We determined whether including a care coordination system to manage the referral process for hematuria would lead to improved quality of care.Materials and Methods:
Inflection Navigator, a protocol based, electronic medical record enabled care coordination system, was developed to support primary care physicians evaluating newly discovered hematuria. We studied the system for patients referred for microscopic and gross hematuria from May 2009 to May 2010. We compared outcomes in these 106 patients and in 105 referred to our urology department for hematuria during the same period who did not use the system.Results:
Patients in the care coordination group completed the evaluation in a significantly shorter time with more than a 1-month difference in time between referral and the completion of the imaging and cystoscopy components of the assessment (mean 40.9 vs 74.1 days, p <0.05). This system potentially lowered health care costs by decreasing the mean ± SD number of urology visits needed to complete an evaluation from 2.1 ± 1.5 in the standard referral group to 1.6 ± 1.4 in the care coordination group (p <0.05).Conclusions:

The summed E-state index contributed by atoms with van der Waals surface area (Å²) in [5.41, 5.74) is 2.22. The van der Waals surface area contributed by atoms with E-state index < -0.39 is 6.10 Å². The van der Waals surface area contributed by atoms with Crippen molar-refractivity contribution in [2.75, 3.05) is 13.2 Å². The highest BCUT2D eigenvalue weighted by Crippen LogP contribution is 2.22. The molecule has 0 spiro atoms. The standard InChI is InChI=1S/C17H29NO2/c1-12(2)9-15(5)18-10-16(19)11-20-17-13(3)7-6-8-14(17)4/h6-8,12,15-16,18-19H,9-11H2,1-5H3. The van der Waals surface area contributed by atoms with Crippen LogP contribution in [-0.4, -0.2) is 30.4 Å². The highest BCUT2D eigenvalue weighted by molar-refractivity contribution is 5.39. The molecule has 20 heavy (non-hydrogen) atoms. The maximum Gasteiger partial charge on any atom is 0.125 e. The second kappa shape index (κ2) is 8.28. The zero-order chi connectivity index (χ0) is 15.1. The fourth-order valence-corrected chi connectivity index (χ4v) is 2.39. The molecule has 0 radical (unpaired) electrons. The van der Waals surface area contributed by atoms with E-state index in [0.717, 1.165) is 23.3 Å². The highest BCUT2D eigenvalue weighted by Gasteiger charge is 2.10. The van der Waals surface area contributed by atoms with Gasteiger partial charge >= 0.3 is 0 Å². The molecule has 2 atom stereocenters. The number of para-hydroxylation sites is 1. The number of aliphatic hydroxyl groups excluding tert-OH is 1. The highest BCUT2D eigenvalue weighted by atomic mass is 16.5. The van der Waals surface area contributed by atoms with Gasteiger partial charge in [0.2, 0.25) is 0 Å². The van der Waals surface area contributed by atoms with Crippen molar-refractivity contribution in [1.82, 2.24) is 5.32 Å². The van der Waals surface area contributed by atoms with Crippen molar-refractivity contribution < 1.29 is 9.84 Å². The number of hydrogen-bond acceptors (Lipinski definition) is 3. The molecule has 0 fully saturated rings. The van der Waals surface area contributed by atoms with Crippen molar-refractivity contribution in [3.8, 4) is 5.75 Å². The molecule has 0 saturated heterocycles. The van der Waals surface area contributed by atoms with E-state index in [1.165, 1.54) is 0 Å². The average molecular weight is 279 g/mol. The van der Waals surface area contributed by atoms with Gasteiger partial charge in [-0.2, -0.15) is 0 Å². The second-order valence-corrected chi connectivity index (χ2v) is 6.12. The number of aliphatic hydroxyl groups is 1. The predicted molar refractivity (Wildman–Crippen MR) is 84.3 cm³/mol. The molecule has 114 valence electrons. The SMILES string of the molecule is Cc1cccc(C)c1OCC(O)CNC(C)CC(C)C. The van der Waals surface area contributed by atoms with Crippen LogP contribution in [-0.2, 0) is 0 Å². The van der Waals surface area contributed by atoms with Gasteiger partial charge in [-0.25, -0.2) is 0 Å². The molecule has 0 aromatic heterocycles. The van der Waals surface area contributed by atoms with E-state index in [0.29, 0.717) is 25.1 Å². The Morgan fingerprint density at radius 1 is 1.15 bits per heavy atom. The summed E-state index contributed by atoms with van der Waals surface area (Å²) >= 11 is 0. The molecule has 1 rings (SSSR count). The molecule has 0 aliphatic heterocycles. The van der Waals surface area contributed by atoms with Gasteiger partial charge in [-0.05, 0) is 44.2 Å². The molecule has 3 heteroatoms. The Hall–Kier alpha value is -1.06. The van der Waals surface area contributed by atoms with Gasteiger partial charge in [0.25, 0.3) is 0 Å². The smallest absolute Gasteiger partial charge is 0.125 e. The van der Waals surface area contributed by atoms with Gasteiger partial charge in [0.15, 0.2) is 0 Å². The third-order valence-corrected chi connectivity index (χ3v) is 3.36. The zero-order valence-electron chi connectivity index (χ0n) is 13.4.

A protocol based care coordination system for hematuria decreased the time needed to complete an evaluation and decreased the number of overall visits required to make a final diagnosis. Thus, the Inflection Navigator system is an example of an electronic medical record enabled process innovation that can improve the efficiency of care while potentially lowering health care costs.